You may need to read the article about program structure before this one.

Since shaders run on the GPU, any data that they need to access must be passed to the GPU. One way to do so is with attributes, which are a type of variable that reads data from arrays of binary data called buffers and are used as inputs to vertex shaders. They are used to pass vertex-specific data to shader programs.

Since attributes are inputs to vertex shaders, they are declared using the in keyword. They cannot be declared within fragment shaders. For example:

#version 300 es

in vec4 a_position;

void main() {
	gl_Position = a_position;

In order to manipulate an attribute from JavaScript, the WebGL API must first be queried for its location, which is a pointer to a variable in a shader program. This can be done with getAttribLocation. For example:

const location: number = gl.getAttribLocation(program, "a_position");


In order to manipulate a buffer with the WebGL API, it first needs to be pointed at with a type of pointer called a binding point. Each binding point has a specific purpose. For example, the array buffer binding point is used to specify a buffer that contains vertex attributes.

A buffer can be created with createBuffer, bound to a binding point with bindBuffer, and filled with data with bufferData. For example:

const buffer: WebGLBuffer = gl.createBuffer();

gl.bindBuffer(gl.ARRAY_BUFFER, buffer);

const data: BufferSource = new Float32Array([0, 0, 0, 0.5, 0.7, 0]);

gl.bufferData(gl.ARRAY_BUFFER, data, gl.STATIC_DRAW);

Notice that buffer is not passed to bufferData. This is because it is first bound to ARRAY_BUFFER, which is then passed in its stead.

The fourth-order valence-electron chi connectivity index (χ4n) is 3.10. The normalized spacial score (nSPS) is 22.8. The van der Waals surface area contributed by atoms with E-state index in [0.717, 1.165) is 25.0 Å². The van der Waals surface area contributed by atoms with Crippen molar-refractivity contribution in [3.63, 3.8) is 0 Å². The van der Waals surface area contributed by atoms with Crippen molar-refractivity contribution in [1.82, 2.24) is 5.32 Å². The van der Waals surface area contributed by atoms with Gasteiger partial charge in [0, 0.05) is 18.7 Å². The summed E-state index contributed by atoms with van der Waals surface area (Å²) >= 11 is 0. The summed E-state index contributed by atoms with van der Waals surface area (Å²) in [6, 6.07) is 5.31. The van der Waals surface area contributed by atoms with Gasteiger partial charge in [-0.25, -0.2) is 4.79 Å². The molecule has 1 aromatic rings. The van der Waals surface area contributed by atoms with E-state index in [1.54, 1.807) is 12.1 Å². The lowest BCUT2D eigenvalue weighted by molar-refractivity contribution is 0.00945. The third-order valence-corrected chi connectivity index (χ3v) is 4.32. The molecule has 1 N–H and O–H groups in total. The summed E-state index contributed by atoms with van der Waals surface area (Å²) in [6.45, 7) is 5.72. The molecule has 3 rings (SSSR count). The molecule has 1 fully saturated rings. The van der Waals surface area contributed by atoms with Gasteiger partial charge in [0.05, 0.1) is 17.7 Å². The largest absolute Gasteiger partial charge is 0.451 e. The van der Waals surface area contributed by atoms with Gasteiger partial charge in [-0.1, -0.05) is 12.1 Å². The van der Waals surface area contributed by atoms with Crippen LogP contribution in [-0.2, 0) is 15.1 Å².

Float32Array is a type of TypedArray that contains 32-bit floating-point values as binary data. Although JavaScript is aware of the type of data, this context is lost when stored in the buffer.

Vertex Array Objects

Since binary data requires extra context in order to be interpreted correctly, WebGL needs to be passed some information when assigning a buffer to an attribute:

  • The number of components that should be read for each vertex.
  • The type of data in the buffer.
  • Whether the data in the buffer should be normalized.
  • The stride, which is the offset in bytes between the beginnings of consecutive vertex attributes.
  • The offset in bytes of the first element that should be read.

A vertex array object (VAO) is a collection of information that tells attributes which buffers they should read data from and how they should do it. A VAO can be thought of as representing a type of shape. For example, every cube has the same vertex positions and can therefore use the same VAO.

In order to allow an attribute to accept data from buffers, it must be enabled with enableVertexAttribArray. Once an attribute is enabled, it can be told to read a certain buffer by a VAO. A WebGLVertexArrayObject can be created with createVertexArray and given data with vertexAttribPointer. For example:

const vao: WebGLVertexArrayObject = gl.createVertexArray();


gl.bindBuffer(gl.ARRAY_BUFFER, buffer);

const size = 2;